Delineating line islands was merely the first step in attempting to understand the workings of the court. We sought to understand these coherent patches by linking the decisions of the court to its prior history plus the social, economic, and political decisions of the times. This was far more complex than we anticipated, so much so that analyzing this as a stand-alone citation would have been a far too narrow enterprise.

This network was constructed with its links being the citations for decisions to earlier decisions. As such, the underlying presumption was that a citation is a citation. While we knew that there are negative citations in this network we thought this only took the form of some earlier decisions being overturned by later decisions. Our examination of the Dred Scott case revealed that this was only partially correct. The text of the opinions for cases can refer to some earlier decisions negatively. This was and remains a troublesome surprise regarding the nature of the data.

The football network

The biggest surprise with these data was the great difficulty in assembling them. At the outset, getting them seemed a straightforward, but tedious, enterprise. This illusion was shattered with the realization that there were no completely reliable data sources out there.

Initially, we thought we were collecting data for one large network. Indeed, the initial write-up for the data appendix included a statement to that effect. We soon realized that we were dealing with a collection of networks, some of which were occasionally joined. Yet these data do pertain to a coherent general system of moves. We were stunned by the large number of clubs across the globe involved in player moves for those reaching the EPL.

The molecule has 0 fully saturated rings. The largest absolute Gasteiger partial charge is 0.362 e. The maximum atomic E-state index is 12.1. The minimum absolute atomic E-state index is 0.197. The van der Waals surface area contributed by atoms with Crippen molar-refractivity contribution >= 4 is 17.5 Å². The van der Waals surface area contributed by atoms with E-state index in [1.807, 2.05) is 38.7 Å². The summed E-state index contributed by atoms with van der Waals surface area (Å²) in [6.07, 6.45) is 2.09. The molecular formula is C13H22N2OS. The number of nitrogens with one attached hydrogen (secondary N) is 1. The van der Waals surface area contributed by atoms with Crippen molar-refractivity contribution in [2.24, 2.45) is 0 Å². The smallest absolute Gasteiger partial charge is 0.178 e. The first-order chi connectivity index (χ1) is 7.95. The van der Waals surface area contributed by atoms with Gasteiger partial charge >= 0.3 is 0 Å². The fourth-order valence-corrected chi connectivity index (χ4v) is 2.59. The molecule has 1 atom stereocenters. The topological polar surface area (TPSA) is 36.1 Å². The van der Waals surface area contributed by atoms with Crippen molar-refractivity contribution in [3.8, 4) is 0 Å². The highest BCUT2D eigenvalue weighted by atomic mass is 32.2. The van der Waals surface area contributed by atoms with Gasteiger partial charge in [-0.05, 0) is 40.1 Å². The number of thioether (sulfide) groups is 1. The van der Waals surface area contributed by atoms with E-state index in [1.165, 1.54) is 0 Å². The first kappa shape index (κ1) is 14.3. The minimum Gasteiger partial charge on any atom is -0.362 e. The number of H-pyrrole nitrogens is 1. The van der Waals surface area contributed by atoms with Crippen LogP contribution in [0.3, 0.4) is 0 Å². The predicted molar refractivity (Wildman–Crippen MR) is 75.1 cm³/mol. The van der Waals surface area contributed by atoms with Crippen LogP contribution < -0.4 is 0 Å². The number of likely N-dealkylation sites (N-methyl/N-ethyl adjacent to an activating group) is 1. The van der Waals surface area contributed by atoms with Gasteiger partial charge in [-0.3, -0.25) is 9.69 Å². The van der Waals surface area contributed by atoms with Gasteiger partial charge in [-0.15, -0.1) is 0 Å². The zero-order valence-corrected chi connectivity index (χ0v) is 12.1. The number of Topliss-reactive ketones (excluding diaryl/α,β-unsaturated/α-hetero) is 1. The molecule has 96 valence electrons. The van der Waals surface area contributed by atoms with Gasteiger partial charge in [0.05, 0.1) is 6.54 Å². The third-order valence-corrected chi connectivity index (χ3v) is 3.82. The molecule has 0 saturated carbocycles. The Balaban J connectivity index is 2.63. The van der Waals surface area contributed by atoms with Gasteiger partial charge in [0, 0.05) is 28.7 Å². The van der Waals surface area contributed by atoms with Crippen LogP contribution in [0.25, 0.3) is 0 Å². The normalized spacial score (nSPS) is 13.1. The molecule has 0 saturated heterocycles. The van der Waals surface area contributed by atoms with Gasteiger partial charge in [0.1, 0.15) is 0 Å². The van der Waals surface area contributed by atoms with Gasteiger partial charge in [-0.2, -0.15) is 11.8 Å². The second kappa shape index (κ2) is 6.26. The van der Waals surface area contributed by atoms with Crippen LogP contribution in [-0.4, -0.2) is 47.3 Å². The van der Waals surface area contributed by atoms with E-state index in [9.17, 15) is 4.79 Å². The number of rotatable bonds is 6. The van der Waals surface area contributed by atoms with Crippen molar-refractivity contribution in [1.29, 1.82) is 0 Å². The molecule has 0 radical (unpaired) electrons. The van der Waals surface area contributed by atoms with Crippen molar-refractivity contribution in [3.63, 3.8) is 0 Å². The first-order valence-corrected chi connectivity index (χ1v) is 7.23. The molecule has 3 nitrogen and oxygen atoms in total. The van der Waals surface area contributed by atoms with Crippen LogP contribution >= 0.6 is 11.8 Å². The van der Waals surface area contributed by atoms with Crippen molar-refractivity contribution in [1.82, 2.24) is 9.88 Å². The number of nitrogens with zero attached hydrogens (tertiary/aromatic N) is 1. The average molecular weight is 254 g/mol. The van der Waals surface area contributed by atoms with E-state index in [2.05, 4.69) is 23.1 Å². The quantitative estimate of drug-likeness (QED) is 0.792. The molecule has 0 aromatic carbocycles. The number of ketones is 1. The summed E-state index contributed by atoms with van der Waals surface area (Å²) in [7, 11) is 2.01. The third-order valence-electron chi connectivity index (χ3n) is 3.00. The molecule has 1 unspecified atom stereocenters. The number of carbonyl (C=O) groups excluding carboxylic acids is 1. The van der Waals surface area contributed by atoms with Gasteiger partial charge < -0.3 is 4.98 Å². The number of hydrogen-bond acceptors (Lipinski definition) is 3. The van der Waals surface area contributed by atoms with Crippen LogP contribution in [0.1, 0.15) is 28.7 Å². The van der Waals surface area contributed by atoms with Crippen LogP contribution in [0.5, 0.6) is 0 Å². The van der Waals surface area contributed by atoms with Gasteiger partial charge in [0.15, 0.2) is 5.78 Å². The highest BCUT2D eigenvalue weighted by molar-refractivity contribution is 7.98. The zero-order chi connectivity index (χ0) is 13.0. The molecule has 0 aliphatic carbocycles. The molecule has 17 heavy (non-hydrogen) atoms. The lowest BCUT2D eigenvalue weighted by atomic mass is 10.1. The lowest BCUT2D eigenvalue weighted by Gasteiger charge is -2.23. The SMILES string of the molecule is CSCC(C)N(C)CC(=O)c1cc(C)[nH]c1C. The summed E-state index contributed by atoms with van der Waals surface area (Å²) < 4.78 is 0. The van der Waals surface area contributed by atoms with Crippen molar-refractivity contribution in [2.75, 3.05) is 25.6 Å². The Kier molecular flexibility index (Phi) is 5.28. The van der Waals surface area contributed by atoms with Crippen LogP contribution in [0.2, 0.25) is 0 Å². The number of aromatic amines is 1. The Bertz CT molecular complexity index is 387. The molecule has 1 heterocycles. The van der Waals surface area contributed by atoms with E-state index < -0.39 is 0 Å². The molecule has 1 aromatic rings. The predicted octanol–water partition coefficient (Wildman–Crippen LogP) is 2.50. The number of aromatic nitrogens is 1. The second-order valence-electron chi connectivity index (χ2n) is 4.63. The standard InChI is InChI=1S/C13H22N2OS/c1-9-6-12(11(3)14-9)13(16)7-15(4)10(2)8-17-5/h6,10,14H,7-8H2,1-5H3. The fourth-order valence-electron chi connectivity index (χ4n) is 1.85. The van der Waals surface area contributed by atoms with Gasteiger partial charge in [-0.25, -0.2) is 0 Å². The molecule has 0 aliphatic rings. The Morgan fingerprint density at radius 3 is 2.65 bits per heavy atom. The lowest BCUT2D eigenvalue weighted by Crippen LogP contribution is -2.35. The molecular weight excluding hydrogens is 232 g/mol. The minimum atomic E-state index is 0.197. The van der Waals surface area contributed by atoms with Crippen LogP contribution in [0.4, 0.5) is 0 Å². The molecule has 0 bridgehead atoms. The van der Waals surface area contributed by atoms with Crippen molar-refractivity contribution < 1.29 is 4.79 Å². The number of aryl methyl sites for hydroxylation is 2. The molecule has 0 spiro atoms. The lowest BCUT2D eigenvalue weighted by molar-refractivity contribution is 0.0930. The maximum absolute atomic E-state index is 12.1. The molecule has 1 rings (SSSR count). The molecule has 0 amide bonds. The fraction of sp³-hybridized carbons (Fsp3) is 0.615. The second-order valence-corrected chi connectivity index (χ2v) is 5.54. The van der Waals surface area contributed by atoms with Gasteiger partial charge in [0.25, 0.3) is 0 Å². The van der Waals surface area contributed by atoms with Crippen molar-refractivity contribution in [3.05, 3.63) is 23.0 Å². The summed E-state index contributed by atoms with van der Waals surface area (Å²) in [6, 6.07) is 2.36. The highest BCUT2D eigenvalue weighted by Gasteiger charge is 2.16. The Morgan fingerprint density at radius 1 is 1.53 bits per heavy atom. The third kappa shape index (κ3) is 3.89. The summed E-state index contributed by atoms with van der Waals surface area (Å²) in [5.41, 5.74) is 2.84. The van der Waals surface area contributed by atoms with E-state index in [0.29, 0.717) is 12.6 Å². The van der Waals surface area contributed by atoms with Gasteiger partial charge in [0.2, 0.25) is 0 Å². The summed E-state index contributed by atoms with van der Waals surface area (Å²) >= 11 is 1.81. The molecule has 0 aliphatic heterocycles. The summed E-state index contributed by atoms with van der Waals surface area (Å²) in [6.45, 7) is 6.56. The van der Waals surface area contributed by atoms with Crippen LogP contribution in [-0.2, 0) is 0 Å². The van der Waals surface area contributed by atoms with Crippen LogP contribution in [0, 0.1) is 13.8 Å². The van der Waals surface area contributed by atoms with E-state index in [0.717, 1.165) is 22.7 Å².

The glory of having hypotheses is that they can be tested. It was no surprise that some would be unsupported while others would be supported. After all, that is the nature of the game. However, we were convinced that our hypothesis regarding the impact of the Bosman Decision being minimal was correct. It failed spectacularly. Yet we could find some evidence allegedly supporting it. This served as a reminder that the preponderance of the evidence matters most, and finding some evidence consistent with a hypothesis does not amount to a test of that hypothesis.

Part of the current conventional wisdom considers the money flowing into football at the top levels as creating great unfairness by enhancing greatly the fortunes of wealthy clubs and diminishing the life chances of other clubs. Our surprise is the survival of this view, given that the historical levels of inequality have not changed. All that has changed are the mechanisms for creating and maintaining inequality.

The spatial network

At the outset, we were most persuaded by the narratives of The Nine Nations of America and American Nations: A History of the Eleven Rival Regional Cultures of North America. We thought our analyses of the county data for the USA would, in the main, conform to most of their narratives. Of course, we shared the presumption that the statistical order imposed by Census Bureau regions was little more than a chimera. Our surprise came in the form of how little of the 'regional' narratives remained. The spatial layout of diversity across the USA at the county level is far more complex than these authors suggested. It was not a surprise that there was less patchiness and more regional coherence than the analysis of Our Patchwork Nation: The Surprising Truth about the 'Real' America implied.